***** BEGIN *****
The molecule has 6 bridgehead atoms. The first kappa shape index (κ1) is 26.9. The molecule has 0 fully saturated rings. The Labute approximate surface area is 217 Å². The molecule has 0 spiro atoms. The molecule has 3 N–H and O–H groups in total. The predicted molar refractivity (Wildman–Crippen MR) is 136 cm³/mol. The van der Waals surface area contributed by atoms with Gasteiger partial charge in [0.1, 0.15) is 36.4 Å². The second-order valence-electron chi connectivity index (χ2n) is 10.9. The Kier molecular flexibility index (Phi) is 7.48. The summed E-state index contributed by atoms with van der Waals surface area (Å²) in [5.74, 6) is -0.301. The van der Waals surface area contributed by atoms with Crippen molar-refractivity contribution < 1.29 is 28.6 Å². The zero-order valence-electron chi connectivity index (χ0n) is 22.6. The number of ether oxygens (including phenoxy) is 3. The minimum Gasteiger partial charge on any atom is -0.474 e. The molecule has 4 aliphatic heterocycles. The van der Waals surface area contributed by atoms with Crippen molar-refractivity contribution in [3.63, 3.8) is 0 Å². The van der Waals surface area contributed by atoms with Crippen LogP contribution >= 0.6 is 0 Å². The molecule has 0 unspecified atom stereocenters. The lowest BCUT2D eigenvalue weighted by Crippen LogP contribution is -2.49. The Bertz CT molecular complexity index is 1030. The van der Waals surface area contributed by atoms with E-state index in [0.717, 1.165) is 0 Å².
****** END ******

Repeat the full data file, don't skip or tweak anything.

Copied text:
The molecule has 6 bridgehead atoms. The first kappa shape index (κ1) is 26.9. The molecule has 0 fully saturated rings. The Labute approximate surface area is 217 Å². The molecule has 0 spiro atoms. The molecule has 3 N–H and O–H groups in total. The predicted molar refractivity (Wildman–Crippen MR) is 136 cm³/mol. The van der Waals surface area contributed by atoms with Gasteiger partial charge in [0.1, 0.15) is 36.4 Å². The second-order valence-electron chi connectivity index (χ2n) is 10.9. The Kier molecular flexibility index (Phi) is 7.48. The summed E-state index contributed by atoms with van der Waals surface area (Å²) in [5.74, 6) is -0.301. The van der Waals surface area contributed by atoms with Crippen molar-refractivity contribution < 1.29 is 28.6 Å². The zero-order valence-electron chi connectivity index (χ0n) is 22.6. The number of ether oxygens (including phenoxy) is 3. The minimum Gasteiger partial charge on any atom is -0.474 e. The molecule has 4 aliphatic heterocycles. The van der Waals surface area contributed by atoms with Crippen molar-refractivity contribution in [3.63, 3.8) is 0 Å². The van der Waals surface area contributed by atoms with Crippen LogP contribution >= 0.6 is 0 Å². The molecule has 0 unspecified atom stereocenters. The lowest BCUT2D eigenvalue weighted by Crippen LogP contribution is -2.49. The Bertz CT molecular complexity index is 1030. The van der Waals surface area contributed by atoms with E-state index in [0.717, 1.165) is 0 Å².